Thus, my wife and my seven-year-old son have been my 24/7 roommates since the end of January and our small apartment seems tiny indeed as we do our best to not irritate each other despite constant, unavoidable contact. We could go downstairs to enjoy the play area around our apartment building but we were not free to leave our gated complex of three buildings. The exception was that one person every other day could leave to go shopping for food and other necessities. I accepted and agreed with these social distancing measures, and they are working. The long-term economic consequences will be, I fear, dreadful but we must deal with the disease first. (I suspect that we will also see a mini-Baby Boom, a whole lot of weight gained, and more than a few divorces after all this time spent together at home.)
Yes, this has not been a great start for the new decade but I choose to see the positive and uplifting side of this situation, and I hope for an ending of the pandemic soon. In China and, especially, in our city, the official reports are definitely showing a steady decrease in the number of infected people. For the rest of the world, it seems that the virus is still spreading and I fear that only drastic measures like China’s mandatory lockdown restrictions which mandated social distancing will be effective.
Personally, I am very, very fortunate. Not only has the disease spared me and my family and virtually our entire city, we have also had no shortages of food or basic utilities. In my tiny kitchen, I have flour and other ingredients and an oven — so the solution is obvious. My son and I could make some biscuits and maybe some cookies. One week, we made orange and lemon marmalade. These things keep us busy but they also keep us grounded in the basics of life. And, best of all, they make us appreciate what we have but rarely think of.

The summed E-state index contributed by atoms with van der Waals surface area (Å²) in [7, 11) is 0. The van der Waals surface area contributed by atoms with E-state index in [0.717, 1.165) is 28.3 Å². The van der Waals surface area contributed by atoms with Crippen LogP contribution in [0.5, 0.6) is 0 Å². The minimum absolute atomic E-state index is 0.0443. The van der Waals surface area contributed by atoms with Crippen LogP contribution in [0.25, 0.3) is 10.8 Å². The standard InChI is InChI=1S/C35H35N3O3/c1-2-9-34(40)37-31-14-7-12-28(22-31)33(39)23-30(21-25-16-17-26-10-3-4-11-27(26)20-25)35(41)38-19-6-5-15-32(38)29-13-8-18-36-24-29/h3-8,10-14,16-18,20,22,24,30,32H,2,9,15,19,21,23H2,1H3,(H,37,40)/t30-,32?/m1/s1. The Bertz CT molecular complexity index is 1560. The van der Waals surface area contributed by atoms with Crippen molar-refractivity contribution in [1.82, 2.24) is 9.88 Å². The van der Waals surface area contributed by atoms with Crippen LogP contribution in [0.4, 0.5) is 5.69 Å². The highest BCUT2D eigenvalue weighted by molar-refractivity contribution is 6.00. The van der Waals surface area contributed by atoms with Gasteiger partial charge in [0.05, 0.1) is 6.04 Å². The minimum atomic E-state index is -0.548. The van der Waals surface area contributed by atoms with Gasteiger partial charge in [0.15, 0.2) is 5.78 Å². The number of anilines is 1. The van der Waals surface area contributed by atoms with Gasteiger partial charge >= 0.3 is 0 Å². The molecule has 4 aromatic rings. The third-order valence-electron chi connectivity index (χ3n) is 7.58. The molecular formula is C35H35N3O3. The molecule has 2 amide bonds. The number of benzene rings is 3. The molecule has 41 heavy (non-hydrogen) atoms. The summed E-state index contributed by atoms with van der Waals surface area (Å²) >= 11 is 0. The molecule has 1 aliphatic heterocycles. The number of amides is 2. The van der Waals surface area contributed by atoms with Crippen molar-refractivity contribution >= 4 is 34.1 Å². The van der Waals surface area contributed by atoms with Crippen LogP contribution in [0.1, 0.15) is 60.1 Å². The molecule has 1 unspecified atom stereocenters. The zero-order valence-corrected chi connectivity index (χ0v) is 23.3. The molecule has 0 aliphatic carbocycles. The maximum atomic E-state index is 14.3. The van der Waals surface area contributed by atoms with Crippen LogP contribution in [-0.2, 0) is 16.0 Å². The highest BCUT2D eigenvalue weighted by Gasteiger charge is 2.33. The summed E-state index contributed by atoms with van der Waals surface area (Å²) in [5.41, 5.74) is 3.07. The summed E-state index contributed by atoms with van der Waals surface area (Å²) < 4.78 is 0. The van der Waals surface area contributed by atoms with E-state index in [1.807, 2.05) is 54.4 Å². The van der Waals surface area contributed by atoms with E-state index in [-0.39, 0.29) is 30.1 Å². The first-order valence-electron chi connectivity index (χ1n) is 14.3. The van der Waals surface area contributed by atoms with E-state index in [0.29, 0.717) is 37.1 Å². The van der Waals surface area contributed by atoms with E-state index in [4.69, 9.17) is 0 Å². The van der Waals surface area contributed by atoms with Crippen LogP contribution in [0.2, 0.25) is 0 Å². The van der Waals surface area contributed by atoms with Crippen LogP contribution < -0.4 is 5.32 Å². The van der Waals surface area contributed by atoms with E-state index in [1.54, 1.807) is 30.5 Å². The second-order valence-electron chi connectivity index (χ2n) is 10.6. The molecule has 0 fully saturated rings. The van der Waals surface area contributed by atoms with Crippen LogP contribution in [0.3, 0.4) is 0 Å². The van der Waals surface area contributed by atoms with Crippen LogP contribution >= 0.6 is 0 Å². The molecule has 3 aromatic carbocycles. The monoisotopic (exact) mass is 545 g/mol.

I have found that after an intensely emotional experience — like fearing for your life or your immediate family — we often wake up the next morning feeling like a zombie. I just went through such an intense emotional experience but it was real and it lasted for weeks. Life, as I look out my window, now has a surrealistic tinge and I know that I will be forever changed by this experience. I can look out my window at a lovely spring afternoon while hearing reports of death, sacrifice, and uncertainty. It feels weird. The two cannot both be true, yet they are. It seems that we must adapt to the coexistence of two very different views outside our windows. Life and death, beauty and ugliness, panic and self-restraint, pettiness and nobility are all part of our new world. Emotionally and economically, we may never go back. Probably, that will be impossible anyway, given the changed conditions and the turmoil and uncertainty we are currently experiencing.